FanPost

The Problem With 16-Team Superconferences & The Pac-16

[Note by Bud Elliott, 06/26/12 1:56 PM EDT: The following article is courtesy of my good friend Jon Willis.]

With all the talk of Florida State and Clemson joining the Big 12, as well as the Big 12 and SEC agreeing to play a bowl game between their conference champions starting in 2014, speculation has been rife that these moves are indicative of a move to having four sixteen team superconferences that will bring about a four team playoff. At this point, the presumptive superconferences are the SEC, Big 10, Big 12, and Pac 12, but while expanding to sixteen teams can be relatively easy with the SEC, the Big 10, and Big 12 it is a much different story for the Pac 12. Unlike the other conferences, geography makes expansion to 16 teams extremely difficult for the Pac 12.

BYU is the most logical case for expansion because of the school's market, location, and relatively strong academic reputation (#71 in the nation per the latest US News and World Report rankings). However, the private institutions of the conference have major reservations about BYU because of its Mormon background and its refusal to play games on Sundays. It's rumored that Stanford, California, and USC would block admission to the conference so the Cougars are not a possibility to join the Pac 12 at this juncture.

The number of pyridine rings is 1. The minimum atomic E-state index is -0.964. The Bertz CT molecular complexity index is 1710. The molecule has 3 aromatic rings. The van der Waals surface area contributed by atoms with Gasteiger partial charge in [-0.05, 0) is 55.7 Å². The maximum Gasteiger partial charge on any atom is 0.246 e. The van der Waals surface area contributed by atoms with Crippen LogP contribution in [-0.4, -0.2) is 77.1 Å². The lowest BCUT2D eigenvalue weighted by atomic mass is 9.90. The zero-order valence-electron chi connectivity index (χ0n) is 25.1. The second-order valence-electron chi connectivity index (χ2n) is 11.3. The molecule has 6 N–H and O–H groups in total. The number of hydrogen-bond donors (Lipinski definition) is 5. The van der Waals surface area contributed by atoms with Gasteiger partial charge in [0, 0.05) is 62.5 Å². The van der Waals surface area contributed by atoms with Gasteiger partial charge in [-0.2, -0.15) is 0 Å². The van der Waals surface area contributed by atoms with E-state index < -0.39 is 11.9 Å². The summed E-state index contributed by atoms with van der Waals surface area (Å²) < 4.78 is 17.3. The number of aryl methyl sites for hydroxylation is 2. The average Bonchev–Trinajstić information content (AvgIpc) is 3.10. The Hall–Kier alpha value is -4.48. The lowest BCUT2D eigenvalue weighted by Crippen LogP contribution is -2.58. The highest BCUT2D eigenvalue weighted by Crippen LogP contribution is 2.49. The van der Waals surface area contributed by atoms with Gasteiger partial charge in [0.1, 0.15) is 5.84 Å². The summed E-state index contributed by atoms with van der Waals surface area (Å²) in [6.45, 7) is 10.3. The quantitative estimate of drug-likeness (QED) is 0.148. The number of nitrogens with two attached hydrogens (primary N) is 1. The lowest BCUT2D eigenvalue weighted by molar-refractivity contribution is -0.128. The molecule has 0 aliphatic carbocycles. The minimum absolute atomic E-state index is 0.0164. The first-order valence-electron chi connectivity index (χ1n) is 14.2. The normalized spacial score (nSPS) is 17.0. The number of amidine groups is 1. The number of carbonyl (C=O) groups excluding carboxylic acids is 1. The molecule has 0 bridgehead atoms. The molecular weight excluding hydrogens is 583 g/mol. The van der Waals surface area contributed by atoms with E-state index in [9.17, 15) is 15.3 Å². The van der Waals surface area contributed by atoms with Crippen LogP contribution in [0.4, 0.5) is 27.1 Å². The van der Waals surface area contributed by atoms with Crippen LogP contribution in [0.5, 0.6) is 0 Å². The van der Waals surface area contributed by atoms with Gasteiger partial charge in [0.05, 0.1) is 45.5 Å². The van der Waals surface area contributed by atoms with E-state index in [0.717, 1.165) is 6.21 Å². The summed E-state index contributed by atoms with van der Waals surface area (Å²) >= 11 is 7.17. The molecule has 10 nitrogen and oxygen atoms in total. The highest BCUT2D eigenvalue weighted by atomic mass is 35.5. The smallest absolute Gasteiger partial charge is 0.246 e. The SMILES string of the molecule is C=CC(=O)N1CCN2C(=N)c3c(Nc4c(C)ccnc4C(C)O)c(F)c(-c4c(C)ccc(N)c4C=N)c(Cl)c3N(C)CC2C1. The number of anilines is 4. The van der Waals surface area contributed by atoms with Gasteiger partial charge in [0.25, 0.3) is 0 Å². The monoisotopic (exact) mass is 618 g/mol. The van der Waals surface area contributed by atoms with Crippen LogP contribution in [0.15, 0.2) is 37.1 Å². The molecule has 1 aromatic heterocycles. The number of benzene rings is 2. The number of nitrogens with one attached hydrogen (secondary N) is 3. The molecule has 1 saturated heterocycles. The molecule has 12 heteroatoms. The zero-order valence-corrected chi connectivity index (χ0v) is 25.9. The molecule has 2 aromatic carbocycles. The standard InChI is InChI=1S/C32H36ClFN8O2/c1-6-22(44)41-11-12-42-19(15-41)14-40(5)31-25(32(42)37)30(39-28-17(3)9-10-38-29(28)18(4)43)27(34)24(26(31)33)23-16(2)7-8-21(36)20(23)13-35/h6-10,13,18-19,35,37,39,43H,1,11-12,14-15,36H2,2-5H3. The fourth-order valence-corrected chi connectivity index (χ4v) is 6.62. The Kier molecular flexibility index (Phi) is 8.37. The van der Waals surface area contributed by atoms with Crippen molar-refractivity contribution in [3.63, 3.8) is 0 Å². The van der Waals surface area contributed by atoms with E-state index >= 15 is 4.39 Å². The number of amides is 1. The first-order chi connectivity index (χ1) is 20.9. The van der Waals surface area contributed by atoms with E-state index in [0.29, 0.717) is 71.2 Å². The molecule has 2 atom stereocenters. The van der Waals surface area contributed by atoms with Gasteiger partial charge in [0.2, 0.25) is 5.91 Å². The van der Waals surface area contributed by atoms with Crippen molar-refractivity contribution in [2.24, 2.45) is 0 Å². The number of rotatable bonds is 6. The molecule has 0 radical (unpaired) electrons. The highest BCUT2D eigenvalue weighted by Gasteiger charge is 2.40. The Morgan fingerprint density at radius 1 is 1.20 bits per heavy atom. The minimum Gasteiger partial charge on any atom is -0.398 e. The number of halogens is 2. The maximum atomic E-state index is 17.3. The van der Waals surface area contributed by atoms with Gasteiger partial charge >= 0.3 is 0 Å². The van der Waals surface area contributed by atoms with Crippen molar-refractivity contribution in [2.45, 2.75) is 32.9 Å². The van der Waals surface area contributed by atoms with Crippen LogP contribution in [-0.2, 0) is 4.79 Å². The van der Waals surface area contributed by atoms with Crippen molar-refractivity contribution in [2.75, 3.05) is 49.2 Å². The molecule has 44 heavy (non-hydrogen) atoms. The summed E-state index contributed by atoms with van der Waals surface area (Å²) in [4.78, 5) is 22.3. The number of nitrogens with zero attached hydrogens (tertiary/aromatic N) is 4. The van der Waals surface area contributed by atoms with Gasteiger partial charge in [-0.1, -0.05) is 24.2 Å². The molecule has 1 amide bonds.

Boise State would love an invite to the Pac 12, but this is another school that doesn't make sense for the Pac 12 to add at this time. Much like the Big 10, the Pac 12 sees itself as having strong academics (Arizona State notwithstanding) and Boise State's academics are woefully insufficient for acceptance to the Pac 12. Even if its academics were acceptable, there are concerns about whether the university has a large enough following to bring additional market share to the conference. Boise's television market is only the 112th biggest football market nationally and there are no large markets around it too help bring in eyeballs.

So what's the Pac 12 to do? In the conference's dream scenario, they would add Texas, Texas Tech, Oklahoma, and Oklahoma State but those schools are locked into the Big 12 for at least six more years due to their current TV deal. That means that if superconferences are inevitable, either the Pac-16 will either be forced to cobble together castoffs from the Big East and ACC creating a possible travel nightmare, or lower their standards drastically in adding members that are a better geographic fit. If the Pac 12 does become the Pac 16 and adds four teams across the country, it could create a pod system to help ease travel costs for non-revenue sports. Constant west coast to east coast swings would be impractical so unbalanced scheduling would be discussed in helping create such a move. The only thing that's certain is that adding four more teams to the Pac 12 in the foreseeable future would create some real logistical problems.

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